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II. FUNGI AS SAPROBES                                                       TOP

B. Destructive Activities of Saprobic Fungi

1. Destruction of Wood and Wood Products

2. Deterioration and Contamination of Foodstuff:


It is amazing the damage that can be done by a very tiny mushroom, a bracket fungus, or other molds and mildews. But if adequate moisture is present the spawn of such fungi can totally destroy wood, wood products, fabrics, and other materials that have plant products. Saprobic fungi also cause damage to fruits, vegetables, and other foodstuff. They pollute the ductwork and AC systems in our homes, resulting in allergies, or worst yet, releasing mycotoxins detrimental to our health. Many of the fleshy mushrooms contain highly toxic materials.

1. Destruction of Wood and Wood Products:

Millions of dollars of damage is caused by wood rotting fungi annually, on living trees, on lumber, and on wood products. While wood decay is absolutely essential for maintaining a balance of nature; since 28 billion tons of cellulose are produced each year, the wood destroying fungi cause losses to lumber producers, to builders, and to home owners. Recently, one of the major motel chains located near Disney World experienced massive wood rot as a result of improperly built facilities that allowed the encroachment of water into the wooden subfloor (Fig. 8-1)

Fig. 8-1. Severe wood-rotting caused by water leakage.

The beams and plywood flooring were damaged to the point that they crumbled and people were literally falling through the floor.

In a previous section on decomposition of organic material by fungi, we discussed the various kinds of rots caused by fungi, i.e. soft rots, white rots, and brown rots. Another kind we call dry rot is caused by fungi such as Merulius in which when they start to actively grow, they can produce sufficient moisture to sustain the fungus. Unfortunately, dry rot fungi can grow slowly in completely protected lumber once it has been able to establish growth. Even though most wood rotting is caused by Basidiomycetes in the Aphyllophorales (the bracket fungi), a few mushroom groups (Agaricales) and several Ascomycetes can cause wood decay. Members of the Xylariales such as Daldinia, Hypoxylon, and Xylaria cause slow white rots in a number of tree species.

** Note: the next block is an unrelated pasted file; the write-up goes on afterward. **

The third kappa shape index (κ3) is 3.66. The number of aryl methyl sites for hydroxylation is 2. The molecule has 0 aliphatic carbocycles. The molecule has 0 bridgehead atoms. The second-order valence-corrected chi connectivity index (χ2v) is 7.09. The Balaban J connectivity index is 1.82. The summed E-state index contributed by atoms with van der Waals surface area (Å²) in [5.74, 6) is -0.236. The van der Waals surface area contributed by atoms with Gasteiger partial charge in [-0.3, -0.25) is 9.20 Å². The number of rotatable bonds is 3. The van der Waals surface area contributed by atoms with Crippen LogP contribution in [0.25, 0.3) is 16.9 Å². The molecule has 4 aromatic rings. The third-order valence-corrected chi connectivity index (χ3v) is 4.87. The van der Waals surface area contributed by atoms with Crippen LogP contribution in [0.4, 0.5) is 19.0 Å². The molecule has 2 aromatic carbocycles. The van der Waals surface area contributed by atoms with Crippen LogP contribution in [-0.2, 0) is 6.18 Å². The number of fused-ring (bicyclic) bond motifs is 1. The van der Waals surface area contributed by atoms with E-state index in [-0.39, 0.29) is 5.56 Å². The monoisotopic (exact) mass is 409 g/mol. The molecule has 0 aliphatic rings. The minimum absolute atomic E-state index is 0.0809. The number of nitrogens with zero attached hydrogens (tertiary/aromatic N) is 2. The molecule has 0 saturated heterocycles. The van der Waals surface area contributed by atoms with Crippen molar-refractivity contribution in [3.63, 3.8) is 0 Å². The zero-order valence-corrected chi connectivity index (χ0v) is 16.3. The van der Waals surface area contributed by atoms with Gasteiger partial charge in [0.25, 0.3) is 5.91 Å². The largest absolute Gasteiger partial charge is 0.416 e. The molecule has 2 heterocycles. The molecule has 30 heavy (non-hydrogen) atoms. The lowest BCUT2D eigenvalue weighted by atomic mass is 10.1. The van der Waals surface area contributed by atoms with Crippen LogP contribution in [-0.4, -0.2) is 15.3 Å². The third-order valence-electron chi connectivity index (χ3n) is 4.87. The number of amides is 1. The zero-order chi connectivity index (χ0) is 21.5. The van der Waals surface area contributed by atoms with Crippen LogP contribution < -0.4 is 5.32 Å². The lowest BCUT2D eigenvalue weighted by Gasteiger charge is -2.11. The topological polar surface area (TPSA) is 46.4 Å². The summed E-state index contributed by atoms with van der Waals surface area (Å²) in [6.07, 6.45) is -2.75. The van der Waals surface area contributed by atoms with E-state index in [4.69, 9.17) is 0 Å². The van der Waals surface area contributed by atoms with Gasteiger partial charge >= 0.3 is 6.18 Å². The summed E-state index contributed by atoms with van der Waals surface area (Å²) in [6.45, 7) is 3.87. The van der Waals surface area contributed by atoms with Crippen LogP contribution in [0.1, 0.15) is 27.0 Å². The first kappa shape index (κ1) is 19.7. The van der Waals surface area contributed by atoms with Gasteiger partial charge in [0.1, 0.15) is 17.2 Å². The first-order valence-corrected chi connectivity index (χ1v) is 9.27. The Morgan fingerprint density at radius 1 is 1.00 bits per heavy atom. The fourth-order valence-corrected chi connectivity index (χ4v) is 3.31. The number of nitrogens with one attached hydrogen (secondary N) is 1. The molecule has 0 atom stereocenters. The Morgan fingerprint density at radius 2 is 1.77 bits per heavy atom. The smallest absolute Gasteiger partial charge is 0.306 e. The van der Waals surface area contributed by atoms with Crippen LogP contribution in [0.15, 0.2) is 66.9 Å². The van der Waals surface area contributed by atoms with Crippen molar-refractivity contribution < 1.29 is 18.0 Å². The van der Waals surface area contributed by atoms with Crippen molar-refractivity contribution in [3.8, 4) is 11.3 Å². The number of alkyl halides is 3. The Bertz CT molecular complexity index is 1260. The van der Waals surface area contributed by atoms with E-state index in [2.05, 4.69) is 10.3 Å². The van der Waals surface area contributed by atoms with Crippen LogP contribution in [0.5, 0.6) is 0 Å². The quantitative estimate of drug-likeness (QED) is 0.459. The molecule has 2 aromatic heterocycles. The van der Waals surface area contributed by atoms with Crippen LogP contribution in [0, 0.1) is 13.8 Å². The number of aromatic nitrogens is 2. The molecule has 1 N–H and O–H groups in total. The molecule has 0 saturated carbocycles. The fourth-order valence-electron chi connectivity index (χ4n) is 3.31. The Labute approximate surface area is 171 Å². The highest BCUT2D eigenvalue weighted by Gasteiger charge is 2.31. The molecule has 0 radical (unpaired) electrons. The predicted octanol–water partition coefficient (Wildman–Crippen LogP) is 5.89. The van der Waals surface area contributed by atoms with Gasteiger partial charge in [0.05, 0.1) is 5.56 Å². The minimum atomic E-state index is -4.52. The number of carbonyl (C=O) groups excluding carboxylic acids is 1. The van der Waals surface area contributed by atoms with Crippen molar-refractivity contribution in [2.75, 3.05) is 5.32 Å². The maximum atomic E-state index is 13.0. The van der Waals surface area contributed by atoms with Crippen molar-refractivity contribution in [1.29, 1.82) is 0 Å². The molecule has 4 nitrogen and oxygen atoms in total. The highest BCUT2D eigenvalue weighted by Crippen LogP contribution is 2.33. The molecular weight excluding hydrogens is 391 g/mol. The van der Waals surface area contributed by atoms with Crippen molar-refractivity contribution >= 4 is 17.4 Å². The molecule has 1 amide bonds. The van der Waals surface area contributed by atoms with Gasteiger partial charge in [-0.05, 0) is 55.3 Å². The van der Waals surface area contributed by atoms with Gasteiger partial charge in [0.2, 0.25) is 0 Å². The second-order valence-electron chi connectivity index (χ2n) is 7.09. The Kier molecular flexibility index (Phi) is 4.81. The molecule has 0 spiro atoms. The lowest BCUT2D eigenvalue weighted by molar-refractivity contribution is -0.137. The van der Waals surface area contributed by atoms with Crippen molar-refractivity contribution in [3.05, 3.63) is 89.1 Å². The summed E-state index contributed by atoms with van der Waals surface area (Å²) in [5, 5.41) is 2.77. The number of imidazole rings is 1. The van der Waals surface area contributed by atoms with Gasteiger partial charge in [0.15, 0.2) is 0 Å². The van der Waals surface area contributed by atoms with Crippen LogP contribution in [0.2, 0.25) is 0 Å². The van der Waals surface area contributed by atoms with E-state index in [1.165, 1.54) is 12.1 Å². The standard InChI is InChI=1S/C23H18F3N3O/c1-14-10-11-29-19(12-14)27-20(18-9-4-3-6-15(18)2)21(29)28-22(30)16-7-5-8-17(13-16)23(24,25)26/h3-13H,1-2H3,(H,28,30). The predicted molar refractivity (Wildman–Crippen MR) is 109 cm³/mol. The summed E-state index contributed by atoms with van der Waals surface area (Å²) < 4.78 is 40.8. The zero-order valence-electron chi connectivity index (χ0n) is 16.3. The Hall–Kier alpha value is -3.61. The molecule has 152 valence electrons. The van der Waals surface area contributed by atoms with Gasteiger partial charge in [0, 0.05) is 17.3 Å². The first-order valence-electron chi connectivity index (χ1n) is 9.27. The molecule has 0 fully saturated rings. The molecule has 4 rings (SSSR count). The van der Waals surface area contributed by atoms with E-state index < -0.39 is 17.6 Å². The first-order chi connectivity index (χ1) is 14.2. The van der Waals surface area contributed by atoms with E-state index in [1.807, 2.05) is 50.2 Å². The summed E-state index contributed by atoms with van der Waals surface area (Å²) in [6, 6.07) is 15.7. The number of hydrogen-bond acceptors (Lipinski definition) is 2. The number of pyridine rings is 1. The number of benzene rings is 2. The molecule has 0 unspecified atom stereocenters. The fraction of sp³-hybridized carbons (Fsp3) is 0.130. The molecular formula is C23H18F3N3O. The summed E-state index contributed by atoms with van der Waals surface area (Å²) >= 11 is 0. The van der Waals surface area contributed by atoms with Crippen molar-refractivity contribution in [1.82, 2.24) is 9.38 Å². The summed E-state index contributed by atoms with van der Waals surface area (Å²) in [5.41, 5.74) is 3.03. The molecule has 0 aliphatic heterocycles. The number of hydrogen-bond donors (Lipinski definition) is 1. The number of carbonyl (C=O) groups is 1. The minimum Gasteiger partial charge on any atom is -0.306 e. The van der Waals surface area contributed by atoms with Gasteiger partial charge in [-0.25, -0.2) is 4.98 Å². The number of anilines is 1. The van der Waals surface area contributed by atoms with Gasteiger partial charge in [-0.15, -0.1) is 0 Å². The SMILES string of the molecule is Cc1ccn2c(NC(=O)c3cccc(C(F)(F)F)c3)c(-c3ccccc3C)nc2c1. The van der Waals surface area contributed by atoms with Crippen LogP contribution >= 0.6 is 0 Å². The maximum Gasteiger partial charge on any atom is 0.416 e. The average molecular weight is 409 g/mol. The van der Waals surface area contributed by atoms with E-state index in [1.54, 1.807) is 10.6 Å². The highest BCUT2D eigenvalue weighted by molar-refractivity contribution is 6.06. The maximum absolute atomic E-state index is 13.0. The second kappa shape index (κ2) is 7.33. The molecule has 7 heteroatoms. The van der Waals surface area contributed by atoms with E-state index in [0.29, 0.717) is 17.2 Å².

Not only does standing timber become infested, but also lumber products when stored in moist conditions may be contaminated. Wood staining is a real problem in which moist wood surfaces support growth of Penicillium, Aspergillus, Fusarium, and Rhizopus. Blue stain is common from growth of species of Ophiostoma (Ceratocystis). In the heat processing of making plywood and paneling, a pink mold Monilia can be a problem. But the most severe wood destruction in buildings is caused by species of Poria, Polyporus, Ganoderma (Fig. 8-2),

Fig. 8-2. Gandoderma lucidum, a common white rot fungus.

 Fomes (Heterobasidium), Stereum, Peniophora, Lenzites, Pleurotus, and Schizophyllum. Several mushrooms like Pholiota (Fig. 08-3) grow only on wood

Fig. 8-3. Pholiota, one of the many groups of mushrooms found commonly on wood.

Not only do we have to worry about building materials that contain cellulose, but other materials such as polyvinyls can support fungal growth whenever adequate moisture is available. Certain kinds of electrical wiring are susceptible to species of Cladosporium  and Aureobasidium (Fig. 8-4).  

Fig. 8-4. Outdoor vinyl floor covering contaminated with Aureobasidium pullulans.